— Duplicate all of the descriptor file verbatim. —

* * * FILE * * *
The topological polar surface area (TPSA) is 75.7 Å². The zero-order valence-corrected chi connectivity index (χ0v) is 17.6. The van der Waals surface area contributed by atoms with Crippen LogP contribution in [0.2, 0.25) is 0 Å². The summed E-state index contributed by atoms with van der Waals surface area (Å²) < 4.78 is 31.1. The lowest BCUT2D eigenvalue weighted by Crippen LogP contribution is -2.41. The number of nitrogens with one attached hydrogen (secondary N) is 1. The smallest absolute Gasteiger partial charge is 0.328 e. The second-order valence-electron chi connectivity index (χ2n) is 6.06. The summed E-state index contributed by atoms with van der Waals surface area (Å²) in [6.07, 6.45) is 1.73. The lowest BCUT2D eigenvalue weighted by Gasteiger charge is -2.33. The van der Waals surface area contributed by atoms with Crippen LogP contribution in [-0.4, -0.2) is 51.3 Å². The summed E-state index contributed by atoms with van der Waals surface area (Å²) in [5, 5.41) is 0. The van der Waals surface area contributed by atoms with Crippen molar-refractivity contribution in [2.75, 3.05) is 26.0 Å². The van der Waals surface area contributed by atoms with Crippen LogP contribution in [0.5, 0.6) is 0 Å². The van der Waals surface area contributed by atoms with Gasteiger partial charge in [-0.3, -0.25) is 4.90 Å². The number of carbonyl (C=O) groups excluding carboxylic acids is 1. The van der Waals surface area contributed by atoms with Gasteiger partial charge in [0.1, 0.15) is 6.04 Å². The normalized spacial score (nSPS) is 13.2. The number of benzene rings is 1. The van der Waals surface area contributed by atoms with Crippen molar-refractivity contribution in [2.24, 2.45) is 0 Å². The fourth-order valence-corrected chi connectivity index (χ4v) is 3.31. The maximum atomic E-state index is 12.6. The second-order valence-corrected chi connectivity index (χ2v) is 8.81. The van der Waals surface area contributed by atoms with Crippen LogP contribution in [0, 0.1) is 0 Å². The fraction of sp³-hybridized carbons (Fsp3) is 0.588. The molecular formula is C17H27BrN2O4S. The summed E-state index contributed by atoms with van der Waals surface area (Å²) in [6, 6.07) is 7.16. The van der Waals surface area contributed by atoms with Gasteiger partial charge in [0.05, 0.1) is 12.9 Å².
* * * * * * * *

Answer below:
The topological polar surface area (TPSA) is 75.7 Å². The zero-order valence-corrected chi connectivity index (χ0v) is 17.6. The van der Waals surface area contributed by atoms with Crippen LogP contribution in [0.2, 0.25) is 0 Å². The summed E-state index contributed by atoms with van der Waals surface area (Å²) < 4.78 is 31.1. The lowest BCUT2D eigenvalue weighted by Crippen LogP contribution is -2.41. The number of nitrogens with one attached hydrogen (secondary N) is 1. The smallest absolute Gasteiger partial charge is 0.328 e. The second-order valence-electron chi connectivity index (χ2n) is 6.06. The summed E-state index contributed by atoms with van der Waals surface area (Å²) in [6.07, 6.45) is 1.73. The lowest BCUT2D eigenvalue weighted by Gasteiger charge is -2.33. The van der Waals surface area contributed by atoms with Crippen LogP contribution in [-0.4, -0.2) is 51.3 Å². The summed E-state index contributed by atoms with van der Waals surface area (Å²) in [5, 5.41) is 0. The van der Waals surface area contributed by atoms with Crippen molar-refractivity contribution in [2.75, 3.05) is 26.0 Å². The van der Waals surface area contributed by atoms with Crippen LogP contribution in [0.5, 0.6) is 0 Å². The van der Waals surface area contributed by atoms with Gasteiger partial charge in [-0.3, -0.25) is 4.90 Å². The number of carbonyl (C=O) groups excluding carboxylic acids is 1. The van der Waals surface area contributed by atoms with Gasteiger partial charge in [0.1, 0.15) is 6.04 Å². The normalized spacial score (nSPS) is 13.2. The number of benzene rings is 1. The van der Waals surface area contributed by atoms with Crippen molar-refractivity contribution in [2.24, 2.45) is 0 Å². The fourth-order valence-corrected chi connectivity index (χ4v) is 3.31. The maximum atomic E-state index is 12.6. The second-order valence-corrected chi connectivity index (χ2v) is 8.81. The van der Waals surface area contributed by atoms with Crippen LogP contribution in [0, 0.1) is 0 Å². The fraction of sp³-hybridized carbons (Fsp3) is 0.588. The molecular formula is C17H27BrN2O4S. The summed E-state index contributed by atoms with van der Waals surface area (Å²) in [6, 6.07) is 7.16. The van der Waals surface area contributed by atoms with Gasteiger partial charge in [0.05, 0.1) is 12.9 Å².